And now for sweaters I have yet to even cast on

(Disclaimer: The order in which these sweaters are listed in no way indicates the order in which they will be knit)

Over the past couple of months, I have kind of developed an obsession with making something out of lace weight yarn. I have never used it before, and I love the idea of using it to make a sweater. I am (obviously) in a sweater knitting place, like the idea of a versatile, light weight, delicate, lacy garment. Looking through my pattern books, I came across Stefanie Japel’s Glam Knits.

I find the lace pattern on the Lace Panel Tunic enchanting, and it seems to fit my criteria for a lace sweater. It will be out of my Oviraptor lace weight yarn out of the plum colorway, as pictured.

Then of course there is virtually viral Rocky Coast Cardigan from Coastal Knits

Which I paired with Knit Picks Swish Worsted in the Lost Lake Heather colorway. This looks so comfy. I want to knit all of the sweaters in this book, and I don’t think that’s an uncommon sentiment.

Finally, I had kind of a Gollum moment when Knit Picks released the Uptown Chic e-Book earlier this year. Another book where I want to knit everything. (Only I would make the gloves mittens. I have already established that I loathe knitting fingers.)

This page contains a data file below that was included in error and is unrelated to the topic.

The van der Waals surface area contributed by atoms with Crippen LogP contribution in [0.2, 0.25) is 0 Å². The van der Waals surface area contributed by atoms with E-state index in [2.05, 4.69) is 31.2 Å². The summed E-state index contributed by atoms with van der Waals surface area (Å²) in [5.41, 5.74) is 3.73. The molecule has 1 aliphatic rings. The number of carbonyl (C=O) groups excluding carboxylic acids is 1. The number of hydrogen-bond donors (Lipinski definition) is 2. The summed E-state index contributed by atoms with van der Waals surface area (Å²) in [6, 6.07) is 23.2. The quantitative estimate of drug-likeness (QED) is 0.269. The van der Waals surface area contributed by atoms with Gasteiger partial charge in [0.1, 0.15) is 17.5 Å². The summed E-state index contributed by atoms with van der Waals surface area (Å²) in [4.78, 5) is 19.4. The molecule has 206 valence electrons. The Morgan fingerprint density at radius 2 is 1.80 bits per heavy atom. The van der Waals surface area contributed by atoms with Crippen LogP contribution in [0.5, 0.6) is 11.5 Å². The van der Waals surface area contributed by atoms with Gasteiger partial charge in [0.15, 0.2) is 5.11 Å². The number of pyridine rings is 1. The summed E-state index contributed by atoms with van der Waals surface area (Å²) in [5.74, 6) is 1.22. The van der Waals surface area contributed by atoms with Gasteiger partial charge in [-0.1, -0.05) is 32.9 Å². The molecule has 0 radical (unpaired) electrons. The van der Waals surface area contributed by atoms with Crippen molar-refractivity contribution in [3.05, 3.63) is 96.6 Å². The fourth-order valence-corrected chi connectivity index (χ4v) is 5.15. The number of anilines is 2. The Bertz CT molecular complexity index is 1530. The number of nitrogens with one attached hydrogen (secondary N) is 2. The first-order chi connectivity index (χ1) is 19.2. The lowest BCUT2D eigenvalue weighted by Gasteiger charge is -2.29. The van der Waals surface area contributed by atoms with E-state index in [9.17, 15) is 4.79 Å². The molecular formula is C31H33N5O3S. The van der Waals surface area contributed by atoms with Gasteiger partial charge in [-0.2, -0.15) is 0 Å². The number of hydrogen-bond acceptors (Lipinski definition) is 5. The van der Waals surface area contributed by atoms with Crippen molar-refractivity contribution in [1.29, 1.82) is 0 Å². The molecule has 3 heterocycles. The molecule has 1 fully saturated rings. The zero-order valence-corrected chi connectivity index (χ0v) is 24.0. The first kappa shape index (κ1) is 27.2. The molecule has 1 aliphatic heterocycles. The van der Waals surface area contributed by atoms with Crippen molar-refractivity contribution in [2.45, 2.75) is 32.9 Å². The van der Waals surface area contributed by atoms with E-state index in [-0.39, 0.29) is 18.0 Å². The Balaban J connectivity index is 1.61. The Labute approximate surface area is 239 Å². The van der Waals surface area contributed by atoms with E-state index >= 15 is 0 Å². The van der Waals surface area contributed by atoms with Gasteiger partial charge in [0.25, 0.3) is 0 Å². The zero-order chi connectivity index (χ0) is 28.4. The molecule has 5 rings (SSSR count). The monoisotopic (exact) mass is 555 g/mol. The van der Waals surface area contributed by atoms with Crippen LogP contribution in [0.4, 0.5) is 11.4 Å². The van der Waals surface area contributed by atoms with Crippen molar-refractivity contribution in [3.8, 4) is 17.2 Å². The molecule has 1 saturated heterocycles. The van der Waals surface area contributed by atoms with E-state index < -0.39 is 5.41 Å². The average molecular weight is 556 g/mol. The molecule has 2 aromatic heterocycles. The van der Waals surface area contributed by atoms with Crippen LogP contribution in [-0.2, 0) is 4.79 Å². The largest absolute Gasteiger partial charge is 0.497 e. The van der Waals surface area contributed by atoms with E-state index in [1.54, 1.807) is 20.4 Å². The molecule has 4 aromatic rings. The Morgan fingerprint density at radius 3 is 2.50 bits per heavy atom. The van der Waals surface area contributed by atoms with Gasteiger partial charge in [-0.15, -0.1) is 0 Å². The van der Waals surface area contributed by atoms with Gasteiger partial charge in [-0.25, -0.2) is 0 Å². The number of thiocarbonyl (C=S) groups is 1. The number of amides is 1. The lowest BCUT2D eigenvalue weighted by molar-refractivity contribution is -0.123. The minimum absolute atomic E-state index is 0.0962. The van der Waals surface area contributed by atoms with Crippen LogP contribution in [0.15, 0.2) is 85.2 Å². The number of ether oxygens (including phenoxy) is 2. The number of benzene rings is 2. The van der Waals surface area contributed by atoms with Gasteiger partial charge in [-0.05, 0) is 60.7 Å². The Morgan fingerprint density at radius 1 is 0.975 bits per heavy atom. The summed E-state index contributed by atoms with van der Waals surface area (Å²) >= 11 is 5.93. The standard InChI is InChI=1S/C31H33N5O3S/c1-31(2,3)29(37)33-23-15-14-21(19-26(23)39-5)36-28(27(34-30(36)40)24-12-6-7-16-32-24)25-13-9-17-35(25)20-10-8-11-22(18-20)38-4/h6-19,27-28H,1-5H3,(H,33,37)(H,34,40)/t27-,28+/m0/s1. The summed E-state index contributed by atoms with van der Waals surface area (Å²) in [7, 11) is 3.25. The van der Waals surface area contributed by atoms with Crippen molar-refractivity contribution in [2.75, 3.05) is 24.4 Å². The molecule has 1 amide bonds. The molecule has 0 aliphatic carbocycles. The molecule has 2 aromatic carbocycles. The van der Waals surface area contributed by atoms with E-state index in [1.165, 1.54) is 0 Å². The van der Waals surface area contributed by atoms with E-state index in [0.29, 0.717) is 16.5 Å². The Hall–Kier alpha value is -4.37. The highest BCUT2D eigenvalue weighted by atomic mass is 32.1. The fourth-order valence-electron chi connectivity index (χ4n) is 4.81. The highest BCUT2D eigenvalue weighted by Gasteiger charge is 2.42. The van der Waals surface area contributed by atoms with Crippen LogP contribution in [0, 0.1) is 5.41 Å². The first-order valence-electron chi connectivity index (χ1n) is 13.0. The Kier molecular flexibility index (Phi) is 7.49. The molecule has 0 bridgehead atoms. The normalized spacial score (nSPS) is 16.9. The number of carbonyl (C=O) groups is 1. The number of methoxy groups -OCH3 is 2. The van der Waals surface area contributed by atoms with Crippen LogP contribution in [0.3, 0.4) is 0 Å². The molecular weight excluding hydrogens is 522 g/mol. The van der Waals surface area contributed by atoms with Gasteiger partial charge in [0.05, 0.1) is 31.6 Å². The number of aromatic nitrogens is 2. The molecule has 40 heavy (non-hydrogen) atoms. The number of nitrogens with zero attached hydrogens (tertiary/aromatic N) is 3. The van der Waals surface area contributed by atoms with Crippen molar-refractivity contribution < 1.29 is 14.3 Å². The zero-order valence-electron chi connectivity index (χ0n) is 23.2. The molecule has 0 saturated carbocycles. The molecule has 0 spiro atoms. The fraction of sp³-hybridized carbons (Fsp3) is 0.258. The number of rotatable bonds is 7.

The Burnside Tunic is right up my alley. (Though I do wish there was just a touch more to the sleeves.) I am using the called for yarn, oddly enough in the called for colorway. (This is extremely rare for me. I am all about the substitutions.)

And just for fun, and because I had the yarn, I decided to knit the Division Street Scarf from Uptown Chic as well. In Wool of the Andes Bulky in Blackberry.

Is there anything you can’t wait to get started on?

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Free Pattern: Owl Coffee Cozy

Looking for a quick stocking stuffer idea? Know people who really love coffee? This knit coffee cozies are quick and cute. I love home made coffee cozies. These cozies are insulating, cute, and reusable. They are also a great way to use up left over yarn, taking only about 50 yards to complete each one.

Owl Coffee Cozy Pattern

Materials– about 50 yards worsted weight yarn (one skein of my Pteranodon yarn would make a set of four, for instance.)

Gauge– 22 stitches wide by 28 stitches tall in 4 inches done in k2, p1 rib pattern

Needles– one set US 9/5.5mm double pointed needles

Tools– cable needle
darning needle
six small buttons (optional)
sewing needle and thread (optional)

Pattern Key
BO — bind off
CO — cast on
C4B— slip two stitches onto cable needle, hold in back, knit next two stitches, then knit from cable needle
C4F— slip two stitches onto cable needle, hold in front, knit next two stitches, then knit from cable needle

CO 36 stitches, dividing evenly over DPNs being careful not to twist. (I like to do 12 stitches over three needles)
Rounds 1-4: K2, P1 around
Rounds 5-7: K8, P4 around
Round 8: C4B, C4F, P4 around
Rounds 9-15: K8, P4 around
Round 16: C4B, C4F, P4 around
Rounds 17-22: K8, P4 around
Round 23: C4b, C4F, P4 around
Rounds 24-26: K2, P1 around
BO in rib pattern

You can use as is, or for more fun, sew six small buttons on for eyes.